A paper published last week in an academic journal called npj Science of Learning attracted an unusual amount of press attention. It looked at the GCSE results of 4,814 students at three different types of school — comprehensives, private schools and grammars — and found that once you factor in IQ, prior attainment, parental socio-economic status and a range of genetic markers, the type of school has virtually no effect on academic attainment. Less than 1 per cent of the variance in these children’s GCSE results was due to school type.
I should declare an interest, since I was one of several co-authors, along with the distinguished behavioural geneticist Robert Plomin — who first announced his findings about the heritability of GCSE results in The Spectator in 2013 — although I had a very minor role. The researcher who deserves the lion’s share of the credit is Emily Smith-Woolley.
I was surprised by just how tiny the effect of attending a grammar or a private school turned out to be. Last November I wrote a blog post for the education charity Teach First in which I pointed out that general cognitive ability is the best predictor of how well children do in their GCSEs, with differences in IQ accounting for more than half the variance and differences between schools — the money they receive per pupil, average class sizes, quality of the teaching staff — accounting for 10 per cent or less. That claim, which has been substantiated many times by education researchers, was considered so shocking by Teach First that it removed my post and apologised for having published it. Yet this latest research suggests the effect of attending one type of school instead of another is even more negligible than that.
This paper hasn’t been greeted with the howls of outrage that these findings often provoke from environmental determinists — at least not yet. It probably helps that it offers some ammunition to critics of selective education, although not of the standard variety. The left-wing argument against private schools and grammars is that they perpetuate class privilege by admitting an above average number of well-to-do children, with the critics taking it as read that they offer a better education than bog-standard comprehensives.
But if Smith-Woolley’s findings are correct, the reason children at these schools do better in their GCSEs is because of characteristics they bring with them, including family socio-economic factors. It’s not due to anything special about the schools themselves. In a way, it’s a rebuttal of the left-wing critique: if selective schools don’t confer any benefits, no harm can come to the commonweal from allowing parents to send their children to them. Admittedly, parents waste a lot of money on the illusion that they do, but if they want to fritter away their after-tax earnings on this snake oil, that’s their right.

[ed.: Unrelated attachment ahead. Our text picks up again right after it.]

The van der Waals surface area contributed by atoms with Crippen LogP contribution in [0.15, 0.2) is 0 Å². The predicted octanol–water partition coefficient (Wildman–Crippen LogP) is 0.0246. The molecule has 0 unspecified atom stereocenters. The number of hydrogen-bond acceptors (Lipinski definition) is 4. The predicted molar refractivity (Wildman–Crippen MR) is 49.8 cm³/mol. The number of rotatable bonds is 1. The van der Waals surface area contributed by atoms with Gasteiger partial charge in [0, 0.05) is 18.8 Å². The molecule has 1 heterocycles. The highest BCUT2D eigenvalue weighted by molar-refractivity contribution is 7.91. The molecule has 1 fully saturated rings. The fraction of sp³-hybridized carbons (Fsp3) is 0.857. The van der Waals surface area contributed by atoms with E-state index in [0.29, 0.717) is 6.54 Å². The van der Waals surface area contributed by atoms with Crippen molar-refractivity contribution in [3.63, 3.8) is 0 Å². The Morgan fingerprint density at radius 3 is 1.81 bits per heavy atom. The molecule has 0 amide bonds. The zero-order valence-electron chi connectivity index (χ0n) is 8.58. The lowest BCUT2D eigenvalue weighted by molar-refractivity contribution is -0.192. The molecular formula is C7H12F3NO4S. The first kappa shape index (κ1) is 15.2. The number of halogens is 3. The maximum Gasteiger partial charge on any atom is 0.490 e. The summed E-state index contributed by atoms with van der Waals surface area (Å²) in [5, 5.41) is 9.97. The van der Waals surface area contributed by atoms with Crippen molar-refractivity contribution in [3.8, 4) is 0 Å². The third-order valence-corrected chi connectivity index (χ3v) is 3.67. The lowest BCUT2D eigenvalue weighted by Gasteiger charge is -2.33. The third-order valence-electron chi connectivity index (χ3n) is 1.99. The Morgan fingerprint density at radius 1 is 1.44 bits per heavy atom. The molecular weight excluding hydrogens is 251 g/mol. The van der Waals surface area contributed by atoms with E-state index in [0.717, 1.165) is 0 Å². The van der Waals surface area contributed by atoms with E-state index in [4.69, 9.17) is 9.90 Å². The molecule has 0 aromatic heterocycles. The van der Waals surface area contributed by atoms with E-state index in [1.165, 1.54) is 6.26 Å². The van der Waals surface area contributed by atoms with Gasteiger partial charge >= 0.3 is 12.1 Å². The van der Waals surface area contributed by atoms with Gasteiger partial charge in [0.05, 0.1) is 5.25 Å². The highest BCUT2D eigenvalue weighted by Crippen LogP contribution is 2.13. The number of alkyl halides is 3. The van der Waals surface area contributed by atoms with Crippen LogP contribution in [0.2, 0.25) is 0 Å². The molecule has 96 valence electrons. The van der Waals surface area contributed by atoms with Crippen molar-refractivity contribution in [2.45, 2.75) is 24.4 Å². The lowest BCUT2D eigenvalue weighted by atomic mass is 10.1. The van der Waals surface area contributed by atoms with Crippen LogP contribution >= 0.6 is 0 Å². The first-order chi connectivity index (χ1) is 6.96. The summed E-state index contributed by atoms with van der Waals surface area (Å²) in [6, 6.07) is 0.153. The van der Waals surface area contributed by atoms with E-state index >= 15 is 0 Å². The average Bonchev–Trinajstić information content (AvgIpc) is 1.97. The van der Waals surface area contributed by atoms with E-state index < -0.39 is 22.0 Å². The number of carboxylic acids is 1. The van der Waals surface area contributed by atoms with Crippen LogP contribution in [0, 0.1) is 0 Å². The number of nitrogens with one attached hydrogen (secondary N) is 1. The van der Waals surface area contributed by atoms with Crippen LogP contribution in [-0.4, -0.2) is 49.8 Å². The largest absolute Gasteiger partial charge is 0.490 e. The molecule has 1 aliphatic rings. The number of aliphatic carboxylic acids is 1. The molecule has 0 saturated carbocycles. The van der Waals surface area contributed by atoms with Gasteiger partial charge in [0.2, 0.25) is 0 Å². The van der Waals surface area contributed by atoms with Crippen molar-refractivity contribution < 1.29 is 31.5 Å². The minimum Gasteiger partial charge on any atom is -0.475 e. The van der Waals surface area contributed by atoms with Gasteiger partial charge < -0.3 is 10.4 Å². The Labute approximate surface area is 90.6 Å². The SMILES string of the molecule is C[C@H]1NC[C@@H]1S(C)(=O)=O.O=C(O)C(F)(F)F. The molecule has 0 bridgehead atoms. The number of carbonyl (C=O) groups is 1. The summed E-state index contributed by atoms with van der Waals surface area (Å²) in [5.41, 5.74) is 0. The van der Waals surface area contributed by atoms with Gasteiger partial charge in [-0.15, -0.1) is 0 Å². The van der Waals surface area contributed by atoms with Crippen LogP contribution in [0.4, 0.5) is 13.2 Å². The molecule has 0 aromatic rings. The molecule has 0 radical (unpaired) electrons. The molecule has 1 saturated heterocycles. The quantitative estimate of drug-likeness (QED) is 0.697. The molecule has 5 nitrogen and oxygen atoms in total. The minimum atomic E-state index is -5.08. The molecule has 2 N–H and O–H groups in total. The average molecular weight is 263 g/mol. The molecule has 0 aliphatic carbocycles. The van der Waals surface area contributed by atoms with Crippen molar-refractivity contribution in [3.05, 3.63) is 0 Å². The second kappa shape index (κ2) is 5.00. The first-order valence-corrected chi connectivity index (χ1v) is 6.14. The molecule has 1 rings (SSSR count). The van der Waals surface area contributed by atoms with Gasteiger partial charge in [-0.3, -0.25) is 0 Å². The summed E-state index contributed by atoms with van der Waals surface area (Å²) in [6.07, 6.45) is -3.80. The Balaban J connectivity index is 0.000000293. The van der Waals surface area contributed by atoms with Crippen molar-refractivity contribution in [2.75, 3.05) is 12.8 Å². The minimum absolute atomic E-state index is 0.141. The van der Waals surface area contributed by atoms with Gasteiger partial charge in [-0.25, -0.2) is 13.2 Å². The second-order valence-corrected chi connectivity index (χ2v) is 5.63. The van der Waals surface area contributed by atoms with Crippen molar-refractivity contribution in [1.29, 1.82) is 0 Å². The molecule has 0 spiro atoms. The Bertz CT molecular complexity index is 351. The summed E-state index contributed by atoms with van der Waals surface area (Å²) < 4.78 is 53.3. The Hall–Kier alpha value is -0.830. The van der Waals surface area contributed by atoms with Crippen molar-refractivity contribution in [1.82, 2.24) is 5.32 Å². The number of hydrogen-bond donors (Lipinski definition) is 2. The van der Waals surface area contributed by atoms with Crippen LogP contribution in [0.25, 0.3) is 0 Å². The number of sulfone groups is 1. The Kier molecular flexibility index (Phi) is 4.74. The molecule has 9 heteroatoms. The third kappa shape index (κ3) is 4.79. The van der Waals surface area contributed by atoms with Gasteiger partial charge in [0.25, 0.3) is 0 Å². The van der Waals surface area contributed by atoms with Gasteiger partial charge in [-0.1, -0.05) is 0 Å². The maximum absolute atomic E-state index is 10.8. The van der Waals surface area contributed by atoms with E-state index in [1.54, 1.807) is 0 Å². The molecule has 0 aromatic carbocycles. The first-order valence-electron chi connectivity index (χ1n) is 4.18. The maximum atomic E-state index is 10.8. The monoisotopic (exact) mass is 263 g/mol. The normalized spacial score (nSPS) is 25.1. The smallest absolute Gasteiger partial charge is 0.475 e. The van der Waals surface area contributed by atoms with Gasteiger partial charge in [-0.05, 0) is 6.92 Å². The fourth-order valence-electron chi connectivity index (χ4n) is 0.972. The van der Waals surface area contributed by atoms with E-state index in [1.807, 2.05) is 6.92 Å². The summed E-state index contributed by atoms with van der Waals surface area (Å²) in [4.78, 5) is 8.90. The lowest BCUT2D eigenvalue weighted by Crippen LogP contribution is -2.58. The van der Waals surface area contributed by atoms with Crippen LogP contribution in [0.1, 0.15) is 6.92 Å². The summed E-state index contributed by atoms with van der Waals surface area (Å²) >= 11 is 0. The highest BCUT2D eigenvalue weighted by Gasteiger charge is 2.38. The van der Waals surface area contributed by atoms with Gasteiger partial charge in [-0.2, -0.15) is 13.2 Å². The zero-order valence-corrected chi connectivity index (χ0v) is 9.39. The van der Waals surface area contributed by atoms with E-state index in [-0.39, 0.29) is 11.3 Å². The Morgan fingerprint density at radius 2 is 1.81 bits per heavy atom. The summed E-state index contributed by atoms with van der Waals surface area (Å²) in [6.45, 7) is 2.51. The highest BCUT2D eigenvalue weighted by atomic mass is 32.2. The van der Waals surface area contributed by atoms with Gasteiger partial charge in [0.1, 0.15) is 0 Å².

Smith-Woolley would tell me I’m getting ahead of myself here. This study looked just at GCSE results, and it’s possible that selective schools account for more than 1 per cent of the variance in A-level results, admission to high-tariff universities and future earnings. This is often the line taken by private-school head-teachers: GCSE results may be ‘highly heritable’, but what a child achieves after 16 is less so and that’s where good schools really make an impact. Smith-Woolley is non-committal about this. ‘Previous research has shown there is actually increased heritability in core traits such as general cognitive ability as children get older,’ she says. The evidence so far suggests that A-level results and university admissions are only marginally less heritable than GCSE results.
When friends next consult me about whether to ‘go private’, I plan to cite this paper, although GCSE results may not be their only concern. There are plenty of other things private schools are selling that aren’t snake oil, such as performance spaces, sports pitches and beautiful surroundings. The evidence that private schools ‘build character’ is pretty threadbare, but the experiences children have as a result of all these lavish facilities are worth a bob or two. And while the type of school you go to may not matter much in the long run, there are unquestionably different school types — the ‘Old Etonian’, the ‘Wykehamist’, etc. If that’s what parents are shopping for, rather than superior exam results, good luck to them.
Toby Young is associate editor of The Spectator.